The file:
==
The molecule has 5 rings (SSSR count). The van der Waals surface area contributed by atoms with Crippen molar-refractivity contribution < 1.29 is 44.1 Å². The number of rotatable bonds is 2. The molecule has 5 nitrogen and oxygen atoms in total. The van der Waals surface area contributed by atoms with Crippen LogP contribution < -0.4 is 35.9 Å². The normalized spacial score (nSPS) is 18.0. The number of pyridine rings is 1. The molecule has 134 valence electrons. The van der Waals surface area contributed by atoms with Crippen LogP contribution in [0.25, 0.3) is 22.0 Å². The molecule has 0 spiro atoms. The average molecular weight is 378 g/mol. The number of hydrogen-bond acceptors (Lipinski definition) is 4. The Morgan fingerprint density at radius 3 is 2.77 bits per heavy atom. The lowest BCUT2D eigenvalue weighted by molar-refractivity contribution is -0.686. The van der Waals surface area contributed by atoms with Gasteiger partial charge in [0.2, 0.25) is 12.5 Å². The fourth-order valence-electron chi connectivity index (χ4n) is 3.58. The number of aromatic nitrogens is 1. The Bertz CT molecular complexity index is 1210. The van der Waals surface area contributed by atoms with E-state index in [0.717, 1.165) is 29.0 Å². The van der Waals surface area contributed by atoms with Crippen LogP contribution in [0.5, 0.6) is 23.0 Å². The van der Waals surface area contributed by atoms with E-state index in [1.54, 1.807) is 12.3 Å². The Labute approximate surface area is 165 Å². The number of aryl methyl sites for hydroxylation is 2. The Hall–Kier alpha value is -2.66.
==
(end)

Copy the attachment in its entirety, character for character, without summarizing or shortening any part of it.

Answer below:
The molecule has 5 rings (SSSR count). The van der Waals surface area contributed by atoms with Crippen molar-refractivity contribution < 1.29 is 44.1 Å². The number of rotatable bonds is 2. The molecule has 5 nitrogen and oxygen atoms in total. The van der Waals surface area contributed by atoms with Crippen LogP contribution < -0.4 is 35.9 Å². The normalized spacial score (nSPS) is 18.0. The number of pyridine rings is 1. The molecule has 134 valence electrons. The van der Waals surface area contributed by atoms with Crippen LogP contribution in [0.25, 0.3) is 22.0 Å². The molecule has 0 spiro atoms. The average molecular weight is 378 g/mol. The number of hydrogen-bond acceptors (Lipinski definition) is 4. The Morgan fingerprint density at radius 3 is 2.77 bits per heavy atom. The lowest BCUT2D eigenvalue weighted by molar-refractivity contribution is -0.686. The van der Waals surface area contributed by atoms with Gasteiger partial charge in [0.2, 0.25) is 12.5 Å². The fourth-order valence-electron chi connectivity index (χ4n) is 3.58. The number of aromatic nitrogens is 1. The Bertz CT molecular complexity index is 1210. The van der Waals surface area contributed by atoms with E-state index in [0.717, 1.165) is 29.0 Å². The van der Waals surface area contributed by atoms with Crippen LogP contribution in [0.5, 0.6) is 23.0 Å². The van der Waals surface area contributed by atoms with E-state index in [1.54, 1.807) is 12.3 Å². The Labute approximate surface area is 165 Å². The number of aryl methyl sites for hydroxylation is 2. The Hall–Kier alpha value is -2.66.